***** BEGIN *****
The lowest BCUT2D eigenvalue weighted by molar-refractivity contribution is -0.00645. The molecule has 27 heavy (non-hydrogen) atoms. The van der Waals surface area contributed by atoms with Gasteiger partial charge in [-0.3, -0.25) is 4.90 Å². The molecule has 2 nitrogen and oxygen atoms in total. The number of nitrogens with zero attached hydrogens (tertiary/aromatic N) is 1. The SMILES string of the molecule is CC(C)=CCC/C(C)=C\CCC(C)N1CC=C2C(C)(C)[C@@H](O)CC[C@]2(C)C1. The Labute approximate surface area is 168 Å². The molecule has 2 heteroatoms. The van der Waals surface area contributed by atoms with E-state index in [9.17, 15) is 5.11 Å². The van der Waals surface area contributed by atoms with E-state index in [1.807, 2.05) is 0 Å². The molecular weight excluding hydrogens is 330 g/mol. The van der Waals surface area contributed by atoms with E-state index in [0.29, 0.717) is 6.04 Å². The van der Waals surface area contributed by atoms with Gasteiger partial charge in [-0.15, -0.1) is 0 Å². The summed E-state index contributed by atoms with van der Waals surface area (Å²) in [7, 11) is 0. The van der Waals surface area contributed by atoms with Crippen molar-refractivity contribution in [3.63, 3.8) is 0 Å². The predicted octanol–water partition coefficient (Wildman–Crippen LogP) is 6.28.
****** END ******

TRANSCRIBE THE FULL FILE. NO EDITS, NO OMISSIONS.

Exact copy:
The lowest BCUT2D eigenvalue weighted by molar-refractivity contribution is -0.00645. The molecule has 27 heavy (non-hydrogen) atoms. The van der Waals surface area contributed by atoms with Gasteiger partial charge in [-0.3, -0.25) is 4.90 Å². The molecule has 2 nitrogen and oxygen atoms in total. The number of nitrogens with zero attached hydrogens (tertiary/aromatic N) is 1. The SMILES string of the molecule is CC(C)=CCC/C(C)=C\CCC(C)N1CC=C2C(C)(C)[C@@H](O)CC[C@]2(C)C1. The Labute approximate surface area is 168 Å². The molecule has 2 heteroatoms. The van der Waals surface area contributed by atoms with E-state index in [9.17, 15) is 5.11 Å². The van der Waals surface area contributed by atoms with E-state index in [1.807, 2.05) is 0 Å². The molecular weight excluding hydrogens is 330 g/mol. The van der Waals surface area contributed by atoms with E-state index in [0.29, 0.717) is 6.04 Å². The van der Waals surface area contributed by atoms with Gasteiger partial charge in [-0.15, -0.1) is 0 Å². The summed E-state index contributed by atoms with van der Waals surface area (Å²) in [7, 11) is 0. The van der Waals surface area contributed by atoms with Crippen molar-refractivity contribution in [3.63, 3.8) is 0 Å². The predicted octanol–water partition coefficient (Wildman–Crippen LogP) is 6.28.